Teacher strikes

Union launches new dispute as Keegan ‘frustrates’ pay review

NASUWT says education secretary's sluggish pay response puts progress 'in jeopardy'

NASUWT says education secretary's sluggish pay response puts progress 'in jeopardy'

4 Dec 2023, 17:36

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Dr Patrick Roach

The teachers’ union NASUWT has launched a new dispute with the government – accusing Gillian Keegan of “seeking to delay the pay review” process.

The row has erupted amid claims the education secretary has attempted to “frustrate the statutory scheme” by failing to send a remit letter to the School Teachers’ Review Body “in a timely manner”.

The document is sent to the STRB every year and asks it to make its recommendations for teachers’ pay and conditions the following May.

Keegan wrote to the independent body last November, a month earlier than her predecessors Nadhim Zahawi and Sir Gavin Williamson in 2021 and 2020.

But despite promising in July to “streamline” the STRB process in order to stop decisions on wages from being left until the end of summer, Keegan still has not sent 2024’s remit letter.

Keegan accused of ‘interfering’ in pay process

NASUWT said this “places in jeopardy the ability of the pay review body process to be concluded in an appropriate timeframe”.

In a statement released today, Dr Patrick Roach, the union’s general secretary, added: “The education secretary is deliberately interfering in the pay review process by her failure to issue a remit to the STRB, in spite of the commitments she gave to unions in the summer to avoid the prospect of nationally coordinated strike action. 

“Gillian Keegan is adding insult to injury by preventing the established pay review body process from taking place. It is regrettable but perhaps unsurprising that the secretary of state is seeking to delay the pay review body process after the Chancellor’s autumn statement confirmed the government’s intention to inflict further real terms pay cuts on hardworking teachers.”

Roach said it was “plain for all to see the utter contempt” the government has for the teaching profession.

NASUWT in separate dispute

He also wrote to Keegan to tell her it is “in dispute with you over your failure to provide an appropriate remit to…enable the pay review body to examine and bring forward recommendations on matters regarding the pay and conditions of teachers”.

The letter noted the “failure to issue a remit letter…in a timely manner is, in our view, an attempt to frustrate the statutory scheme”. It also stated the union “remains in dispute” with the education secretary “over the failure of the government to agree [to] the NASUWT’s demand for a fully funded restorative pay award for all teachers” in state schools.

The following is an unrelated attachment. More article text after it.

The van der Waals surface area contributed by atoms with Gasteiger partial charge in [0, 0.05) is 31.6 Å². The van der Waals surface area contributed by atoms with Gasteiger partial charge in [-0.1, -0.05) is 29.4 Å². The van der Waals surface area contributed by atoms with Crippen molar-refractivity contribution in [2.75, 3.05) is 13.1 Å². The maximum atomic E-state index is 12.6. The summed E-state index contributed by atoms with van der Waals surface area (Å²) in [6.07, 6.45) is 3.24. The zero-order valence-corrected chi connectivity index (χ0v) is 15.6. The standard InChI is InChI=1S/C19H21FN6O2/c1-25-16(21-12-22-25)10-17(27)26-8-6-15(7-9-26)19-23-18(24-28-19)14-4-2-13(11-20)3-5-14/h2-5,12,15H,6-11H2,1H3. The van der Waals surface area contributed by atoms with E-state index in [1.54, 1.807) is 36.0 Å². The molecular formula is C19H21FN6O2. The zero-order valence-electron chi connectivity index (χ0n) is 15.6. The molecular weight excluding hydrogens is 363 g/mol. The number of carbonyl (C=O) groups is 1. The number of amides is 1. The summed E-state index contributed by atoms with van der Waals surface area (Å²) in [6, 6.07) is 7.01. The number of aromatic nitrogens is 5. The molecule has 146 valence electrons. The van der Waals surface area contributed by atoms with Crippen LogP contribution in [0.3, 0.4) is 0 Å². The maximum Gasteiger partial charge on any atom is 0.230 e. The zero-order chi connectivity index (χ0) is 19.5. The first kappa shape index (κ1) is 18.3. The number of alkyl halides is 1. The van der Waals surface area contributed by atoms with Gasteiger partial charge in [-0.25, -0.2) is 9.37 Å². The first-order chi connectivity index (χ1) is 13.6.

Roach insisted he has “no wish to see further escalation of industrial dispute”. Despite this, NASUWT reserves “the right to do so in the event that you [Keegan] do not now respond to the matters raised”.

The government has been repeatedly criticised for leaving decisions about pay to right at the end of the summer term each year, after schools have already drawn up their budgets.

Government urged to ‘honour’ pay promise

Gillian Keegan
Gillian Keegan

The education secretary told a webinar during the summer she understood “the timing of the STRB process and the budgeting process is, let’s just say not ideal, as someone who’s done loads of budgets, I can understand and feel your pain”.

“We will also look to streamline that process so that you get the information early so that you’re not trying to anticipate what percentage you should put in for this or what percentage you should put in for that.”

Roach called on Keegan to honour her commitments and ensure the STRB “is issued with an appropriate remit so that it can immediately consider the matters relating to teachers’ pay and conditions for 2024/25”.

A DfE spokesperson stressed the department “delivered on the manifesto commitment to give every new teacher a starting salary of at least £30,000 – alongside the highest pay award for teachers in over 30 years”.

“We are committed to the independent pay review body process and we will always carefully consider the operation of the pay round on any given year.”

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